Taraji P. Henson is committed to changing the perception of mental illness in the African-American community.
The Empire actress recently set up The Boris Lawrence Henson Foundation, a non-profit organisation dedicated to assisting people affected by trauma and depression.
Named in honour of Taraji’s late father, who suffered mental health challenges as a result of his tour of duty in the Vietnam War, the star hopes her services will help break taboos.
“It was born out of necessity. You know, traumatic stuff happened to me and my son,” she told U.S. InStyle magazine of the foundation, referring to the murder of her son Marcell’s father William Lamar Johnson in 2003. “You can’t just pray it away. I don’t care how strong you are. It gets to you, and if you don’t deal with it, it manifests itself in ways you don’t even know.”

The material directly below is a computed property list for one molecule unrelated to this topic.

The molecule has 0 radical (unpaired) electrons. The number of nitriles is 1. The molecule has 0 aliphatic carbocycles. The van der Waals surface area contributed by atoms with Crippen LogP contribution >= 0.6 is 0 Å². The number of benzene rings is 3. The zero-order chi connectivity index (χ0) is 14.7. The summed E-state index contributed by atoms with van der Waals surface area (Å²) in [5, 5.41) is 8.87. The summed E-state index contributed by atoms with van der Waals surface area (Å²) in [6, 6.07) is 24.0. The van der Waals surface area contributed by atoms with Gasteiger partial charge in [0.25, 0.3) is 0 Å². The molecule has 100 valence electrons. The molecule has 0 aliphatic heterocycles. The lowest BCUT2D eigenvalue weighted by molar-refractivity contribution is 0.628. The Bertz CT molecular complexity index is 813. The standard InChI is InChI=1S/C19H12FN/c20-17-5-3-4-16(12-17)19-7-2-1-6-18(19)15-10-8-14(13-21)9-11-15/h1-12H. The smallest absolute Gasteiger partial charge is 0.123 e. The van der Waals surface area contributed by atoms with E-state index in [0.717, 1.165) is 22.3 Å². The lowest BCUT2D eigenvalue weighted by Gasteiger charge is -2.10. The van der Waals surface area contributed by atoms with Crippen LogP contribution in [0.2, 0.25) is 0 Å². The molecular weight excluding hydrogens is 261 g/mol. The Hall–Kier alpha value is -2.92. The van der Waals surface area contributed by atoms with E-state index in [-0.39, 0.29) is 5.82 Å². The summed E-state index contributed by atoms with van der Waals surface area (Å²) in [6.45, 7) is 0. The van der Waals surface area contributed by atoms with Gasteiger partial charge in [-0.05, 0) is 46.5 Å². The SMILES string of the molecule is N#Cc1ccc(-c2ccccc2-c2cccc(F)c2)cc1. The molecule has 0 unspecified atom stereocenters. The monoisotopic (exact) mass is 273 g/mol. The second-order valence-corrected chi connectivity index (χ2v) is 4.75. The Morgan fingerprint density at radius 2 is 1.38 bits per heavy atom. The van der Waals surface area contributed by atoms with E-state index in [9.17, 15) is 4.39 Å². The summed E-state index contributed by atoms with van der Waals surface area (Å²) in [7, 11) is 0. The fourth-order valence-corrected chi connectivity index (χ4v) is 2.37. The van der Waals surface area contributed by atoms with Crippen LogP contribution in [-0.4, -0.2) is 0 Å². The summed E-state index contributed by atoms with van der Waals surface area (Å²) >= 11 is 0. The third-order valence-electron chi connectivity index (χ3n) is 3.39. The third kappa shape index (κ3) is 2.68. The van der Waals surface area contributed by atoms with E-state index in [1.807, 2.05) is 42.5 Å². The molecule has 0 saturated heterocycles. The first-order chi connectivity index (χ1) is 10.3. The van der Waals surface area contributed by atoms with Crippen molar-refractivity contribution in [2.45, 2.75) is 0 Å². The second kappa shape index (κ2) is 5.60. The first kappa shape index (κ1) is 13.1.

With her organisation, Taraji is determined to make therapy more accessible. And she has been impressed by the way in which high-profile men have showed their support.
“The black men stepped up. Snoop Dogg, Xzibit, Tracy Morgan, Chance the Rapper all stepped up. I called, they answered,” the 48-year-old recalled. “Snoop told me, ‘Baby girl, that’s important. What you’re doing is important.’ Tyrese said, ‘You’re making it cool to seek help.’”
Meanwhile, Taraji spoke about her upcoming films, such as The Best of Enemies and What Men Want, too. She went on to explain that representation remains a critical aspect when she is selecting projects, and she is dedicated to championing diversity in Hollywood.
“I don’t care if you’re young or old or what colour you are, art is so powerful… You can show things to people you’ve never met and you broaden horizons. I don’t take for granted what I have, and I try to use it in any way I can, positively,” she smiled.